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For apparel sales, under the pandemic, different items are suffering different fates. Swimwear sales are at a halt, while lingerie and sleepwear are doing much better.

Morgan Lane knows this first-hand, specializing in all three of these categories.

Fall orders, for the most part, were being received in February. And for stores that are getting their budgets canceled, because they can’t be selling right now, the first thing they’re going to cancel is fall. They know it’s not in production yet,” founder Morgan Curtis said on the Glossy Podcast. “There’s going to be a big gap between probably June and October, where there isn’t that much newness, at least in the retail world — from everyone.”

Curtis talked about which parts of her global supply chain have seen the most slowdown, how to promote products online without leaving home and what a difference it makes to have well-timed product placement in a “Trolls” music video.

Here are a few highlights from the conversation, which have been lightly edited for clarity.

This is the time to keep rewarding long-time customers
“We have never paid an influencer before. We’re a small business. We try to do everything organically. We have our Laney girls that have been supporting and following the brand since the beginning, and we’ve been lucky to have that relationship with them. I think it’s really important, obviously, to expand your outreach and get more people involved in the Laney girl team. But I think it’s just as important to keep up the relationships with who’s been there from the beginning and always introduce them to the new drop that’s coming out, and support them in a time like this, and send them pajamas for working from home and being with their families right now. That’s been our strategy.”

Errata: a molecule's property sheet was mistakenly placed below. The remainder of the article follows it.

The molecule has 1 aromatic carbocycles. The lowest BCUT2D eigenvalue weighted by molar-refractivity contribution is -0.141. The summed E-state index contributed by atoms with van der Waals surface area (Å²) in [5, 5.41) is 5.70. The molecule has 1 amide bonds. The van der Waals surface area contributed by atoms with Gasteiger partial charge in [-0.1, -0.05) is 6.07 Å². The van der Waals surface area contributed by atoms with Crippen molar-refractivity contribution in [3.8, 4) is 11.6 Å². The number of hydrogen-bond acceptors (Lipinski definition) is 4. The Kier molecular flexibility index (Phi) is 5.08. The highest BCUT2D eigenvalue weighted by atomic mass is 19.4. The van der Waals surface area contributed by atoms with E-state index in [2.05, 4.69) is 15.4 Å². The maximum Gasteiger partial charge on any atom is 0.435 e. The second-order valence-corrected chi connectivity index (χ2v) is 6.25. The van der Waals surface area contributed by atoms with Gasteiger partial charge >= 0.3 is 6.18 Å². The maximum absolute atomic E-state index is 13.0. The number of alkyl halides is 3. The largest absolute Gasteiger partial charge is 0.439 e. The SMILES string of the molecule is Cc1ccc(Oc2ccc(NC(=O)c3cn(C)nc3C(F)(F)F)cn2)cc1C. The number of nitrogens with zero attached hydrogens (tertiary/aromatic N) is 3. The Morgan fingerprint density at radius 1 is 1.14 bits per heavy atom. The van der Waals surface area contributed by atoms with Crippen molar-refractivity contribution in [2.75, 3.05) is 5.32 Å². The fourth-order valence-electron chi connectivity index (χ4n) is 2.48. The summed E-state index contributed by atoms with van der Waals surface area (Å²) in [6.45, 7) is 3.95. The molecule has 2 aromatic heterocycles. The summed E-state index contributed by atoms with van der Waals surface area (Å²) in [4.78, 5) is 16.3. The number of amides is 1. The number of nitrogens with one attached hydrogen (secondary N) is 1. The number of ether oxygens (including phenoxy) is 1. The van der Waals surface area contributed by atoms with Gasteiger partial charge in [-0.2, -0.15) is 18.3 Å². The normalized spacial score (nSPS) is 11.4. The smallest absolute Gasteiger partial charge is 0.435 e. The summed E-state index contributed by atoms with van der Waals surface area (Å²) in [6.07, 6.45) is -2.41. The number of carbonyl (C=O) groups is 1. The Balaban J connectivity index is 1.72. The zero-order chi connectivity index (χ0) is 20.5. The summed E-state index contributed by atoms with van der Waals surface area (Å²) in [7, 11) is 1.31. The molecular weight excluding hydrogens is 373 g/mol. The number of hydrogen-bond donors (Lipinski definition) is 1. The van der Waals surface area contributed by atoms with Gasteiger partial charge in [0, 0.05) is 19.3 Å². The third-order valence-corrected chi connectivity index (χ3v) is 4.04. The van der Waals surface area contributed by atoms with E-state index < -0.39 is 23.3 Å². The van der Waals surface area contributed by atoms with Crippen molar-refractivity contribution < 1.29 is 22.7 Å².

A disruption to global supply lines
“The first effect [we felt] was definitely on the production line. We have things produced all over the world. The stuff in China wasn’t really delayed. They’re fully back up and running, somehow. [Coronavirus] for the most part, was an extension of their Chinese New Year. We always planned for that gap, and that was luckily not so affected. What has been affected is unfortunately our swimwear that’s produced in Portugal. That was supposed to be delivered in March, and now we’re looking at, hopefully, June. It was midway on the sewing machine. I’m hoping that eventually reaches New York. Our wholesale stores obviously have been seriously affected. One of the biggest things that happened — and I know that this happened with a lot of other fashion brands — is that the fall collection was basically canceled. We’re lucky enough that we could move styles into other seasons, since with sleepwear, timing isn’t everything. Everything we make is kind of timeless. I think this whole thing is actually giving designers a bit of a break from the crazy fashion calendar, and using that [off] season to sort of catch up with everything.”

‘There’s going to be a big gap’ on store shelves this year
“Fall orders, for the most part were being received in February. And for stores that are getting their budgets canceled, because they can’t be selling right now, the first thing they’re going to cancel is fall, because they know it’s not in production yet. So they reached out to us — and I’ve heard this from many other people — to cancel that delivery and move on with holiday. There’s going to be a big gap between probably June and October, where there isn’t that much newness, at least in the retail world — from everyone.”